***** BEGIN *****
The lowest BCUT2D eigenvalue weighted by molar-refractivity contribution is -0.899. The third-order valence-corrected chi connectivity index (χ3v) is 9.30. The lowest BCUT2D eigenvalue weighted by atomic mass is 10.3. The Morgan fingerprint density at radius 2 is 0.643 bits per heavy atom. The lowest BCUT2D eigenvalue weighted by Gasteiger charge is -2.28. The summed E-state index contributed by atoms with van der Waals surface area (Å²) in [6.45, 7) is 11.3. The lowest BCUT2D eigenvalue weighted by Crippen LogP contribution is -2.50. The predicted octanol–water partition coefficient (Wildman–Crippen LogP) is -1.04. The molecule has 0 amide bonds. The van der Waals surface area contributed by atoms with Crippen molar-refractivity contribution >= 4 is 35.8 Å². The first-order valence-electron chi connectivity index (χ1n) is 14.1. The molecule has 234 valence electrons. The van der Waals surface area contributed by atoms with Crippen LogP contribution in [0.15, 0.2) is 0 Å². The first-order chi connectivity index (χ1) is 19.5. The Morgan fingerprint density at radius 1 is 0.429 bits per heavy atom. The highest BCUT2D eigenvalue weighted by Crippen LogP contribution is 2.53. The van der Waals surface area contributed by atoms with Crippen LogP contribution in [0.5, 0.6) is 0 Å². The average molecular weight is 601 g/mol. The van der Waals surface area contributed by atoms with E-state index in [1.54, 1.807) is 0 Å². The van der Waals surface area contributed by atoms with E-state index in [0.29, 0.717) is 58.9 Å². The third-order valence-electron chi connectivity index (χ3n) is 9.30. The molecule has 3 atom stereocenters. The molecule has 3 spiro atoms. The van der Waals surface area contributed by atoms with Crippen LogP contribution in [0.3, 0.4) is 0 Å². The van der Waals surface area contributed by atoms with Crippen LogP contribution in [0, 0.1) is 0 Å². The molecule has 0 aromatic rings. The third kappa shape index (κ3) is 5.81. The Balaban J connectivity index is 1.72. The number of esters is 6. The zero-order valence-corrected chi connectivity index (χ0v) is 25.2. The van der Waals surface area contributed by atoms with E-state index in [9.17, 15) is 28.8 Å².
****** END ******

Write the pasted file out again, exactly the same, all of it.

The lowest BCUT2D eigenvalue weighted by molar-refractivity contribution is -0.899. The third-order valence-corrected chi connectivity index (χ3v) is 9.30. The lowest BCUT2D eigenvalue weighted by atomic mass is 10.3. The Morgan fingerprint density at radius 2 is 0.643 bits per heavy atom. The lowest BCUT2D eigenvalue weighted by Gasteiger charge is -2.28. The summed E-state index contributed by atoms with van der Waals surface area (Å²) in [6.45, 7) is 11.3. The lowest BCUT2D eigenvalue weighted by Crippen LogP contribution is -2.50. The predicted octanol–water partition coefficient (Wildman–Crippen LogP) is -1.04. The molecule has 0 amide bonds. The van der Waals surface area contributed by atoms with Crippen molar-refractivity contribution >= 4 is 35.8 Å². The first-order valence-electron chi connectivity index (χ1n) is 14.1. The molecule has 234 valence electrons. The van der Waals surface area contributed by atoms with Crippen LogP contribution in [0.15, 0.2) is 0 Å². The first-order chi connectivity index (χ1) is 19.5. The Morgan fingerprint density at radius 1 is 0.429 bits per heavy atom. The highest BCUT2D eigenvalue weighted by Crippen LogP contribution is 2.53. The van der Waals surface area contributed by atoms with Crippen LogP contribution in [0.5, 0.6) is 0 Å². The average molecular weight is 601 g/mol. The van der Waals surface area contributed by atoms with E-state index in [1.54, 1.807) is 0 Å². The van der Waals surface area contributed by atoms with E-state index in [0.29, 0.717) is 58.9 Å². The third-order valence-electron chi connectivity index (χ3n) is 9.30. The molecule has 3 atom stereocenters. The molecule has 3 spiro atoms. The van der Waals surface area contributed by atoms with Crippen LogP contribution in [0.3, 0.4) is 0 Å². The van der Waals surface area contributed by atoms with Crippen LogP contribution in [0, 0.1) is 0 Å². The molecule has 0 aromatic rings. The third kappa shape index (κ3) is 5.81. The Balaban J connectivity index is 1.72. The number of esters is 6. The zero-order valence-corrected chi connectivity index (χ0v) is 25.2. The van der Waals surface area contributed by atoms with E-state index in [9.17, 15) is 28.8 Å².